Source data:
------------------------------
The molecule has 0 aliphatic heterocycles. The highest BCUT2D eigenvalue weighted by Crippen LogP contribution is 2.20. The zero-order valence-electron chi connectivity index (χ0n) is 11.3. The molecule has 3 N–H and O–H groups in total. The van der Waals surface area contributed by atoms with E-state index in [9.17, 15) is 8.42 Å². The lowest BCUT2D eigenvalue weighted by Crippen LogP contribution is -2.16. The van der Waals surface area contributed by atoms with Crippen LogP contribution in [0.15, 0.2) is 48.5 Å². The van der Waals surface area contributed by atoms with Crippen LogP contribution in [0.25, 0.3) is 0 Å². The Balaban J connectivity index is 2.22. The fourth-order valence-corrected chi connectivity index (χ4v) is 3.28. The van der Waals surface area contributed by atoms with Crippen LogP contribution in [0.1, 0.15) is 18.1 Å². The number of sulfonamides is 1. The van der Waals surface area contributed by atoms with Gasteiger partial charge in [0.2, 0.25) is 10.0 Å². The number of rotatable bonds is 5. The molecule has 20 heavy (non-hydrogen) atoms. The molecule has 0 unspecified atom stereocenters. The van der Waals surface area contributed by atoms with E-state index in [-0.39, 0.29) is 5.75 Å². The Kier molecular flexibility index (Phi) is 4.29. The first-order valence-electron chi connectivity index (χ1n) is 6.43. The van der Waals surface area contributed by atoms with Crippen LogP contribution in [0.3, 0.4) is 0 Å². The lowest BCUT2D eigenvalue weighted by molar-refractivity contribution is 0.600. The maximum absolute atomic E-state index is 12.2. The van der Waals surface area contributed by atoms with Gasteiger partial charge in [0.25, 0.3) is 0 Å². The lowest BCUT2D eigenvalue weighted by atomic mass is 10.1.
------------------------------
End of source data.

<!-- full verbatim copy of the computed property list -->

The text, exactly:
The molecule has 0 aliphatic heterocycles. The highest BCUT2D eigenvalue weighted by Crippen LogP contribution is 2.20. The zero-order valence-electron chi connectivity index (χ0n) is 11.3. The molecule has 3 N–H and O–H groups in total. The van der Waals surface area contributed by atoms with E-state index in [9.17, 15) is 8.42 Å². The lowest BCUT2D eigenvalue weighted by Crippen LogP contribution is -2.16. The van der Waals surface area contributed by atoms with Crippen LogP contribution in [0.15, 0.2) is 48.5 Å². The van der Waals surface area contributed by atoms with Crippen LogP contribution in [0.25, 0.3) is 0 Å². The Balaban J connectivity index is 2.22. The fourth-order valence-corrected chi connectivity index (χ4v) is 3.28. The van der Waals surface area contributed by atoms with Crippen LogP contribution in [0.1, 0.15) is 18.1 Å². The number of sulfonamides is 1. The van der Waals surface area contributed by atoms with Gasteiger partial charge in [0.2, 0.25) is 10.0 Å². The number of rotatable bonds is 5. The molecule has 20 heavy (non-hydrogen) atoms. The molecule has 0 unspecified atom stereocenters. The van der Waals surface area contributed by atoms with E-state index in [-0.39, 0.29) is 5.75 Å². The Kier molecular flexibility index (Phi) is 4.29. The first-order valence-electron chi connectivity index (χ1n) is 6.43. The van der Waals surface area contributed by atoms with Crippen LogP contribution in [0.3, 0.4) is 0 Å². The lowest BCUT2D eigenvalue weighted by molar-refractivity contribution is 0.600. The maximum absolute atomic E-state index is 12.2. The van der Waals surface area contributed by atoms with Gasteiger partial charge in [0.25, 0.3) is 0 Å². The lowest BCUT2D eigenvalue weighted by atomic mass is 10.1.